This trend in vote-buying is probably not healthy. The IWC has been a fairly successful international organization largely because it is a small, narrowly directed organization reflecting the mutual interests of its members. The whaling countries (Japan, Iceland, Norway) get to whale, but their numbers and methods are overseen by the IWC, and can be adjusted to reflect new data on whaling populations, etc. It is not an organization that is trying to ban whaling; rather it reflects the interests of its members, many of whom want to continue to whale, but want to accommodate the interests of other members that have stopped whaling and now oppose it. Even convincing the whaling countries to limit their whaling in the past two decades is a great triumph, all things considered.

The old IWC was literally composed of the various countries with whaling industries. The idea was to work out mutual agreements to divide up whaling populations and limit their whaling. The new IWC, with landlocked countries like Luxembourg on board that obviously have no whaling industry, is increasingly attempting to become a regulatory body. But in the long run, this won't succeed. why should Japan subject its whaling methods to oversight by Austria and Luxembourg? So far, Japan has accepted pretty stringent regulations. But why should that continue as the IWC increasingly become a body of countries all devoted to ending the practice of whaling? If things continue to go this way, I imagine Japan will eventually quit the IWC.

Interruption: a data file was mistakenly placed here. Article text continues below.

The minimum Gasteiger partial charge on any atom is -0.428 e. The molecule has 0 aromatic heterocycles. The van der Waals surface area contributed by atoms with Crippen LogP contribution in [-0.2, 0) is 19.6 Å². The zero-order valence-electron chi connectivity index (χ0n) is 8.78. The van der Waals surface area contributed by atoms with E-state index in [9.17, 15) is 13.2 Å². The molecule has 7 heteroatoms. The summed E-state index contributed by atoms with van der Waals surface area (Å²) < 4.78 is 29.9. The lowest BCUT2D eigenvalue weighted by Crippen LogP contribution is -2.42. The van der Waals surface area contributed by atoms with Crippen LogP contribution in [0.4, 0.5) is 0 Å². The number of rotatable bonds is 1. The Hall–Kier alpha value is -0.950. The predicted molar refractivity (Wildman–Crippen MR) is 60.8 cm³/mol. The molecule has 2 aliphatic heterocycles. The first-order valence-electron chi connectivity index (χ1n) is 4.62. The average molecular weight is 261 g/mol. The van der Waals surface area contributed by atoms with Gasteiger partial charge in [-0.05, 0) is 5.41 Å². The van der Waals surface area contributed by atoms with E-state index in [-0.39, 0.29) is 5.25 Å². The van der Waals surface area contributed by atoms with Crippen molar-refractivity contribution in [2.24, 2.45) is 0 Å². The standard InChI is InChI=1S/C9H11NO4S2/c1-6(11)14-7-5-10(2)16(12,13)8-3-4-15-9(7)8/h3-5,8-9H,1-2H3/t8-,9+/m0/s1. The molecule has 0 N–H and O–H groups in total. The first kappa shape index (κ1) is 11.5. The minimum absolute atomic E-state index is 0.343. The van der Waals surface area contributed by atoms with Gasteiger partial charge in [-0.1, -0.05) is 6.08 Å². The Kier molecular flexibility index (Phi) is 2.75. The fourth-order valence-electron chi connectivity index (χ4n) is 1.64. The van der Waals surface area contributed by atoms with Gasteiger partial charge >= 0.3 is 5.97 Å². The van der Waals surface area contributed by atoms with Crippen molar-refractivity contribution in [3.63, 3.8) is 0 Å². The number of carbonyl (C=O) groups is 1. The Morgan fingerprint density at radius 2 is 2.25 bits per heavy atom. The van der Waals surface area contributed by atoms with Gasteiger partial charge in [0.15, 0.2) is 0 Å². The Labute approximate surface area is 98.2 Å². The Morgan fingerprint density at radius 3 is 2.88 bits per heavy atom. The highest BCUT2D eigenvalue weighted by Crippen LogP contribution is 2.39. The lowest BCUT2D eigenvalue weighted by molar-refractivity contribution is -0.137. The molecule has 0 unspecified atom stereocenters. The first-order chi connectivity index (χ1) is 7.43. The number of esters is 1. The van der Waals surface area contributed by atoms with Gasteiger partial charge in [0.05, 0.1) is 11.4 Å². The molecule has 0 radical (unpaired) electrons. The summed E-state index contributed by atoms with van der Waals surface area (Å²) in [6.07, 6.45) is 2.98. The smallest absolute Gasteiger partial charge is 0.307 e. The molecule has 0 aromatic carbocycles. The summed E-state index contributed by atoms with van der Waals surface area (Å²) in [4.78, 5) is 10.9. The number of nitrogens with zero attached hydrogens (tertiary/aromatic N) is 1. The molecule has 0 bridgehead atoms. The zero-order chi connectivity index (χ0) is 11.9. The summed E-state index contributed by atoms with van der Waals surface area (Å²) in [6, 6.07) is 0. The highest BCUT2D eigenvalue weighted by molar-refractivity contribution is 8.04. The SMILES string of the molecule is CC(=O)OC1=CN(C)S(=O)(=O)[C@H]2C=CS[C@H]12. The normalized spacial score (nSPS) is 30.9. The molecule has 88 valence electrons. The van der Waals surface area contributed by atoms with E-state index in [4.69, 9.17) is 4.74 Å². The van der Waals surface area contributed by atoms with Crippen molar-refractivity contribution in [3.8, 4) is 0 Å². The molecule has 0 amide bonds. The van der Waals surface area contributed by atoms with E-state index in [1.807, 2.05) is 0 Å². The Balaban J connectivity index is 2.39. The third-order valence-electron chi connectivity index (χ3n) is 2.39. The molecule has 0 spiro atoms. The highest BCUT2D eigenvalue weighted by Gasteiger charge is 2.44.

Sunday, June 19, 2005

Thanks to Roger Alford; More to Come

On behalf of the three of us, I wanted to thank Roger for his stint--hopefully the first of many--guest blogging at Opinio Juris. We will have other guest bloggers in the weeks and months (and years?) to come. I doubt many will be blogging while travelling around India, though.

Thanks again, Roger, and we hope you blog again with us in the near future.